The union does not want Pearson drafting independent exams for Western Cape schools. Sadtu also wants the department to cancel its R36 million contract with the company amid reports of Pearson’s attempts to privatise education. Western Cape Education’s Paddy Attwell maintains the company does not influence its policies and that their involvement in the tests that has absolutely no bearing on the results of the tests. Pearson designs independent learner competency tests for Grades 3, 6 and 9. Sadtu has vowed to boycott the tests set down for October.
by Natalie Malgas
News24 reports that parliamentary employees affiliated to the National Education Health and Allied Workers’ Union (Nehawu) suspended their strike on Monday. This was pending the outcome of a meeting between the union’s leaders and Parliament’s management, facilitated by the Commission for Conciliation, Mediation and Arbitration (CCMA).
Nehawu memberswent on an unprotected strike on Thursday, following a week of lunchtime protests. They want Parliament to stop planned salary deductions related to a November 2015 strike and to lift the suspensions of their branch chairperson, Sthembiso Tembe, and member Michael Sithole.
by Thulani Gqiranan
The New Age reports that the Communication Workers Union (CWU) on Wednesday described its meeting with Telkom over its five week long strike as an “academic exercise”. The union’s general secretary Aubrey Tshabalala said that if the union’s negotiations with the telecoms company failed to yield positive results, the union would have no qualms in ratcheting up its industrial action on Telkom’s operations.
He lamented Telkom’s 6% salary increase earlier this year, which was linked to performance-based bonuses. Tshabalala added that the union’s demand for an 11% wage hike was non-negotiable. One of the CWU’s long-standing demands is the removal of Telkom CEO Sipho Maseko.
by Bonolo Selebano
Netwerk24 reports that the SA Transport and Allied Workers’ Union (Satawu) must cough up R103,885 due to damage caused by its striking members to Manzi Monate’s recreational facilities in Pretoria. The amount, with interest, must be paid to Manzi Monate Country Club Share Block (Pty) Ltd in Kameeldrift in terms of an order on Wednesday by the North Gauteng High Court.
Satawu also has to pay Manzi Monate’s legal costs. In its court papers, Manzi Monate averred that strikers caused serious damage to the club’s premises and physically prevented ingress and egress. This was notwithstanding the terms of a prior picketing agreement. Damage was caused to the irrigation system and a company vehicle. Various other costs were incurred. (Loosely translated from Afrikaans)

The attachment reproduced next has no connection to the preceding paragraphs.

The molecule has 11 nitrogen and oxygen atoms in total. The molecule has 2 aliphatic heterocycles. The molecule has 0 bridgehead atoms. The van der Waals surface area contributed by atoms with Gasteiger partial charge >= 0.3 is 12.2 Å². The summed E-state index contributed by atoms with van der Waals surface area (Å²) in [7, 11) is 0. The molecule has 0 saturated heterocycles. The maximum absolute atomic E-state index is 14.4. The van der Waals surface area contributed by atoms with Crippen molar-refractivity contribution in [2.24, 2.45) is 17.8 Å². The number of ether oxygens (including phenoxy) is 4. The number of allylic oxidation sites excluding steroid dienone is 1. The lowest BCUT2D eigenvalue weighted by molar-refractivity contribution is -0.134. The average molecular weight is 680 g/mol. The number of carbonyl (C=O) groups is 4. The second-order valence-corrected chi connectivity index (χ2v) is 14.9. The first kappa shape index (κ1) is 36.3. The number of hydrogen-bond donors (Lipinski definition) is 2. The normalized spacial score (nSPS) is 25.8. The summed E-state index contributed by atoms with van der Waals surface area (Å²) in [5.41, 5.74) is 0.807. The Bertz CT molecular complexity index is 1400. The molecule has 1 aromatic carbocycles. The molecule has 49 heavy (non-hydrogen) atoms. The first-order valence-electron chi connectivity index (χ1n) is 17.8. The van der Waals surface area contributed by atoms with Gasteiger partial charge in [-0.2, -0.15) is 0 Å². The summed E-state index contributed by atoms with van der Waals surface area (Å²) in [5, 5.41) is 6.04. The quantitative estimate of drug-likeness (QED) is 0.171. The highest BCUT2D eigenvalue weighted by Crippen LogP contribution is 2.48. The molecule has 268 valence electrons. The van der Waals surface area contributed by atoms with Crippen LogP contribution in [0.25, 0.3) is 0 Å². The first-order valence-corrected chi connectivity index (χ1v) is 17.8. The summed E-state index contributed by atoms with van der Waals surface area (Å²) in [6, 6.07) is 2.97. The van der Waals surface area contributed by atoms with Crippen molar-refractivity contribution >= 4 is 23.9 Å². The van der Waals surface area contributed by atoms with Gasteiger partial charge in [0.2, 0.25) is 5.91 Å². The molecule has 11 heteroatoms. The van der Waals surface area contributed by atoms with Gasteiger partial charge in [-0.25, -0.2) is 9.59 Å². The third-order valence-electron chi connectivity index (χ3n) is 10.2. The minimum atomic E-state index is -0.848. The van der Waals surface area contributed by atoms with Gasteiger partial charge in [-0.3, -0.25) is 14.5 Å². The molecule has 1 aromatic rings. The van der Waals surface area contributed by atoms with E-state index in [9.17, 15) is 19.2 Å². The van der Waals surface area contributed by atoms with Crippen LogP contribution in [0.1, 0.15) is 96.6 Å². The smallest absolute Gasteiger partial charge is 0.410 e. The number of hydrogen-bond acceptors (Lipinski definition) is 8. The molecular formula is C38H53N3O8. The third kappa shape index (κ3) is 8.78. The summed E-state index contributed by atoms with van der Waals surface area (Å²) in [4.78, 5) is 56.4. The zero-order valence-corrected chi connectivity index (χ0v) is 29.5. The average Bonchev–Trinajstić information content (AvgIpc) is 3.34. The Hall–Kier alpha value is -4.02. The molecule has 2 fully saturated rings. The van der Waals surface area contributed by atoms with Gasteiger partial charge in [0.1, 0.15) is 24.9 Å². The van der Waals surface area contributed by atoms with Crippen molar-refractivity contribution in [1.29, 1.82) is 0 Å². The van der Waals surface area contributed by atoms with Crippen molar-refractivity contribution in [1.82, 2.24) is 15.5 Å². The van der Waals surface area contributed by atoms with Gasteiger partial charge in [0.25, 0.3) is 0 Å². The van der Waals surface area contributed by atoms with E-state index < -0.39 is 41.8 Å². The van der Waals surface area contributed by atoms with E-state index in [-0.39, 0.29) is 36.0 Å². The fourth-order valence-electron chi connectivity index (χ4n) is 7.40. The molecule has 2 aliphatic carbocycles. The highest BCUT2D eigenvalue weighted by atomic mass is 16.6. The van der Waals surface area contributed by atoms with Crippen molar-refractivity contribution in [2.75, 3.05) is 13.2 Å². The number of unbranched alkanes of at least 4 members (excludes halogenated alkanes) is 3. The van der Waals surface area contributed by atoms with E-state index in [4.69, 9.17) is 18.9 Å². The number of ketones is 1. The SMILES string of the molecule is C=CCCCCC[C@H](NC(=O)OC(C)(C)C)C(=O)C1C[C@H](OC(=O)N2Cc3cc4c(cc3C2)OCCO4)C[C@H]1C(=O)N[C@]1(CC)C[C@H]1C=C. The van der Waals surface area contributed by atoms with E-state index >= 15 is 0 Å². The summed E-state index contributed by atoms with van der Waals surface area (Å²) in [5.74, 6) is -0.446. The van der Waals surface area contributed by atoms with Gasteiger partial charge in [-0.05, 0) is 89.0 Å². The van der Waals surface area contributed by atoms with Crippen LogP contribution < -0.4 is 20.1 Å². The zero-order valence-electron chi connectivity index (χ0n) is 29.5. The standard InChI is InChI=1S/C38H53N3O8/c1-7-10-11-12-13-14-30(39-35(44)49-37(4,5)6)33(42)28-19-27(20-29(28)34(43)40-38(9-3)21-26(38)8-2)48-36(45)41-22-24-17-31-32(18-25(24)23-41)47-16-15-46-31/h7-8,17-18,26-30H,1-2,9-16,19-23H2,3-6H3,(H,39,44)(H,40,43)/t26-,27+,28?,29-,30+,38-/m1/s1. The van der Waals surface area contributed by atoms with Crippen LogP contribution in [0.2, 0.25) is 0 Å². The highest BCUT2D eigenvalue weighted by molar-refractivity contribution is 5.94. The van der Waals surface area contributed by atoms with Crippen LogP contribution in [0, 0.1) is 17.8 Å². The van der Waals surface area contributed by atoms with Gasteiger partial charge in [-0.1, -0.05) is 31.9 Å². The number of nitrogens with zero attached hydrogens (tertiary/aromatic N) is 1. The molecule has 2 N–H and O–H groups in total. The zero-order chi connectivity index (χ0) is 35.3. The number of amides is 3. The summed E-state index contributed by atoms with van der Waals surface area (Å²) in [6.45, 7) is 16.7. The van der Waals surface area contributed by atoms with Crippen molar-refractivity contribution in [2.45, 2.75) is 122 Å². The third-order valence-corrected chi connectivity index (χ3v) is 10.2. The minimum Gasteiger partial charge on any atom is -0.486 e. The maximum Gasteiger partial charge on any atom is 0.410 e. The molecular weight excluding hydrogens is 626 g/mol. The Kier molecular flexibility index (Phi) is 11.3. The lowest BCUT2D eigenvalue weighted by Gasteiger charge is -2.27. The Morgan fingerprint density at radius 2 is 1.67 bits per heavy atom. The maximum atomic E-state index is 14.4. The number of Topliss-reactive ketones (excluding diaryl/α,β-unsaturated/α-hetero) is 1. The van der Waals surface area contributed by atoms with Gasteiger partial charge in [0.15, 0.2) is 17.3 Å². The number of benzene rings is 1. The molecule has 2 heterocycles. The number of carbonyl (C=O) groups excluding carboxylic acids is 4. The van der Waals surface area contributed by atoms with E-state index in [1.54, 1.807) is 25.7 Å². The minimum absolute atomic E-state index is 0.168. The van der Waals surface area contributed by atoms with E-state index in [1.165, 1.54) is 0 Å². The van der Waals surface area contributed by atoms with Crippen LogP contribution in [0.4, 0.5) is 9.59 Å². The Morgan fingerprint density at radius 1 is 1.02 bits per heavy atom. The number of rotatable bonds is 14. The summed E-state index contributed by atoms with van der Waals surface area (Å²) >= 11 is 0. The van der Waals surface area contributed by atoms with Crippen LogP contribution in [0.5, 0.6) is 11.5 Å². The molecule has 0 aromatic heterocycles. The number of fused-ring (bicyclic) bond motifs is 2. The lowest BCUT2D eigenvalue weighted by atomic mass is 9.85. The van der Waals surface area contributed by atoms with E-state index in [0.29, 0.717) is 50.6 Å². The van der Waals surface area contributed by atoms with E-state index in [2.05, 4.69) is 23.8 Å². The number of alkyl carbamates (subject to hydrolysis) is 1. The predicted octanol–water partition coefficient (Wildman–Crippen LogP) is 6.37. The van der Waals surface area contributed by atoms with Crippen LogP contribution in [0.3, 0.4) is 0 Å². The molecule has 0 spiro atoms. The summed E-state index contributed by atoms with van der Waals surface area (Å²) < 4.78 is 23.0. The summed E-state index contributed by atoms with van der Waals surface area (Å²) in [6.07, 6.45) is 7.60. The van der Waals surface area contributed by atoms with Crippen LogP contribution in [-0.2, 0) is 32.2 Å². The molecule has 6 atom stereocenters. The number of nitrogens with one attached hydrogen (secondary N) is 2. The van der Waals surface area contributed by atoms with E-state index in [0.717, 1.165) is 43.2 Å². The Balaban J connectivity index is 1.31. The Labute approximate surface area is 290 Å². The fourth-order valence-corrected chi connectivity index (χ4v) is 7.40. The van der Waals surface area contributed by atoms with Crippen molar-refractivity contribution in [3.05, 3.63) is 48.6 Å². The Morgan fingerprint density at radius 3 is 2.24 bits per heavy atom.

by Jeanne-Marié Versluis (Ref: SALabourNews)
ANA reports that labour federation Cosatu has requested the SA Human Rights Commission (SAHRC) to investigate the disaster in February at the Lily Gold Mine, in Barberton, in which three mineworkers died. Mpumalanga provincial chairman Life Monini indicated: “Our view is that the rights of the workers and certain legislations were violated at that mine.”
Three Lily mine workers were trapped underground when a lamproom container in which they were working fell into an enormous sinkhole created by a collapsed crown pillar. Rescue operations were launched the same month in an attempt to recover the bodies of the three workers, but later aborted as the mine was declared unsafe. Monini claimed that the mine violated the Mining Charter and other pieces of legislation by “placing the container in mouth of the shaft”. The SAHRC’s Mpumalanga manager confirmed that the commission had met with Cosatu.
SABC News reports that the National Education, Health and Allied Workers’ Union (Nehawu) is on a full blown strike. Union Chairperson, Sthembiso Tembe, says the Secretary to Parliament, Gengezi Mgidlana, has sent a memorandum saying money should be deducted from their salaries this month as part of the No Work No Pay policy. Tembe says the union will fight this as it has been at loggerheads with Parliament over salary related issues since last year.
“It’s a full blown strike. One of the reasons is that Mgidlana once again, is taking unilateral decisions to deduct salaries of the workers notwithstanding the outstanding issues that still need to be resolved between the two parties. For instance, we have not yet agreed on the actual number of days that should be deducted.” Tembe says the union is also striking against his subsequent suspension in June and the suspension of six other members. “We do not refuse to undergo the DC processes because we should all be subjected to the laws of the country but those processes should be fair and procedural,” adds Tembe.
Nehawu’s provincial structure briefed the media on Monday, calling for the African National Congress (ANC) and presiding officers of Parliament to intervene or prepare for a battle. ANC Caucus spokesperson, Moloto Mothapo, said “We have not received any invitation from either party for political intervention from the ANC side.”